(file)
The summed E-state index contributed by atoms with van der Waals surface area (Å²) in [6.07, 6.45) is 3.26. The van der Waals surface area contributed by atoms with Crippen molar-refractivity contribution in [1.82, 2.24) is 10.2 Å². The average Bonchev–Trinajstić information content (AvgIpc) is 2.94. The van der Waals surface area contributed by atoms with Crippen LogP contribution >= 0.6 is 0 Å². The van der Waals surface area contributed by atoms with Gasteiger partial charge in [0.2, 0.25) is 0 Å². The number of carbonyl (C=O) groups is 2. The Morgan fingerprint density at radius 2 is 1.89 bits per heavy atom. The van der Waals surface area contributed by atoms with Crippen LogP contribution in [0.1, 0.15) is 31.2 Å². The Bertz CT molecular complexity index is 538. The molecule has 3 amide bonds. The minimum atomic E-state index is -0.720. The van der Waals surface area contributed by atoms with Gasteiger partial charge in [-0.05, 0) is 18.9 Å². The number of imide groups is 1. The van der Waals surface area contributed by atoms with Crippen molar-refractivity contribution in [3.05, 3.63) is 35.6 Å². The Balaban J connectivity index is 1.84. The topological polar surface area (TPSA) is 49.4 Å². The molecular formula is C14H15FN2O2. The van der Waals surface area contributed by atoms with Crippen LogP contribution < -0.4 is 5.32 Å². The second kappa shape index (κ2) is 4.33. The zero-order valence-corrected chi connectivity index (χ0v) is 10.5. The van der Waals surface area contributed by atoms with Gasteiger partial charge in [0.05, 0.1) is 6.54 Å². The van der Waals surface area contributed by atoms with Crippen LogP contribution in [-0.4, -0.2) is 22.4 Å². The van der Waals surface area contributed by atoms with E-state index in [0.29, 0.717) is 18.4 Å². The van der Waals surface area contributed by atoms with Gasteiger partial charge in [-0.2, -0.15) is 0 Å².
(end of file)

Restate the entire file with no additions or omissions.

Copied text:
The summed E-state index contributed by atoms with van der Waals surface area (Å²) in [6.07, 6.45) is 3.26. The van der Waals surface area contributed by atoms with Crippen molar-refractivity contribution in [1.82, 2.24) is 10.2 Å². The average Bonchev–Trinajstić information content (AvgIpc) is 2.94. The van der Waals surface area contributed by atoms with Crippen LogP contribution >= 0.6 is 0 Å². The van der Waals surface area contributed by atoms with Gasteiger partial charge in [0.2, 0.25) is 0 Å². The number of carbonyl (C=O) groups is 2. The Morgan fingerprint density at radius 2 is 1.89 bits per heavy atom. The van der Waals surface area contributed by atoms with Crippen LogP contribution in [0.1, 0.15) is 31.2 Å². The Bertz CT molecular complexity index is 538. The molecule has 3 amide bonds. The minimum atomic E-state index is -0.720. The van der Waals surface area contributed by atoms with Gasteiger partial charge in [-0.05, 0) is 18.9 Å². The number of imide groups is 1. The van der Waals surface area contributed by atoms with Crippen molar-refractivity contribution in [3.05, 3.63) is 35.6 Å². The Balaban J connectivity index is 1.84. The topological polar surface area (TPSA) is 49.4 Å². The molecular formula is C14H15FN2O2. The van der Waals surface area contributed by atoms with Crippen LogP contribution < -0.4 is 5.32 Å². The second kappa shape index (κ2) is 4.33. The zero-order valence-corrected chi connectivity index (χ0v) is 10.5. The van der Waals surface area contributed by atoms with Gasteiger partial charge in [0.05, 0.1) is 6.54 Å². The van der Waals surface area contributed by atoms with Crippen LogP contribution in [-0.4, -0.2) is 22.4 Å². The van der Waals surface area contributed by atoms with E-state index in [0.29, 0.717) is 18.4 Å². The van der Waals surface area contributed by atoms with Gasteiger partial charge in [-0.2, -0.15) is 0 Å².